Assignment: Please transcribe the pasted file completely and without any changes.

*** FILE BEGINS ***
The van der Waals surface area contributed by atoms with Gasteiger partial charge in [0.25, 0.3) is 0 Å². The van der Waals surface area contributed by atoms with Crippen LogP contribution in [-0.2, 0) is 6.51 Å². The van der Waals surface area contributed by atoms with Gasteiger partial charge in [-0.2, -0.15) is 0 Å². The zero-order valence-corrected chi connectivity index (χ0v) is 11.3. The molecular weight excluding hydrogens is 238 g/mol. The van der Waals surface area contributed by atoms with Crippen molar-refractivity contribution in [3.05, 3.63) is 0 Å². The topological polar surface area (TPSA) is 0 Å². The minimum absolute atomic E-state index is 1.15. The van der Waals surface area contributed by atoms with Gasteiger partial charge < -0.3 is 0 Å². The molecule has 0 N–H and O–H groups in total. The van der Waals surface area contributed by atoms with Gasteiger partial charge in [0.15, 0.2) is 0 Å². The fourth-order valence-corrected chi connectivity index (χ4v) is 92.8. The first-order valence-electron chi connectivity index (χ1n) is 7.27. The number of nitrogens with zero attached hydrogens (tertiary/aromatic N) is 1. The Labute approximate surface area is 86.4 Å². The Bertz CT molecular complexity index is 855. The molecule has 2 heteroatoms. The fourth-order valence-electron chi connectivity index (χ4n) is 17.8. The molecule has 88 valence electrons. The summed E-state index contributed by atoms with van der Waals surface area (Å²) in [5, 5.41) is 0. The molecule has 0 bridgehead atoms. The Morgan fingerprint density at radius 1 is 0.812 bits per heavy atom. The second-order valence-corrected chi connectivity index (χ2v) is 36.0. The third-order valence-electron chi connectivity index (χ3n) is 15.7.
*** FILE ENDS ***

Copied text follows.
The van der Waals surface area contributed by atoms with Gasteiger partial charge in [0.25, 0.3) is 0 Å². The van der Waals surface area contributed by atoms with Crippen LogP contribution in [-0.2, 0) is 6.51 Å². The van der Waals surface area contributed by atoms with Gasteiger partial charge in [-0.2, -0.15) is 0 Å². The zero-order valence-corrected chi connectivity index (χ0v) is 11.3. The molecular weight excluding hydrogens is 238 g/mol. The van der Waals surface area contributed by atoms with Crippen molar-refractivity contribution in [3.05, 3.63) is 0 Å². The topological polar surface area (TPSA) is 0 Å². The minimum absolute atomic E-state index is 1.15. The van der Waals surface area contributed by atoms with Gasteiger partial charge < -0.3 is 0 Å². The molecule has 0 N–H and O–H groups in total. The van der Waals surface area contributed by atoms with Gasteiger partial charge in [0.15, 0.2) is 0 Å². The fourth-order valence-corrected chi connectivity index (χ4v) is 92.8. The first-order valence-electron chi connectivity index (χ1n) is 7.27. The number of nitrogens with zero attached hydrogens (tertiary/aromatic N) is 1. The Labute approximate surface area is 86.4 Å². The Bertz CT molecular complexity index is 855. The molecule has 2 heteroatoms. The fourth-order valence-electron chi connectivity index (χ4n) is 17.8. The molecule has 88 valence electrons. The summed E-state index contributed by atoms with van der Waals surface area (Å²) in [5, 5.41) is 0. The molecule has 0 bridgehead atoms. The Morgan fingerprint density at radius 1 is 0.812 bits per heavy atom. The second-order valence-corrected chi connectivity index (χ2v) is 36.0. The third-order valence-electron chi connectivity index (χ3n) is 15.7.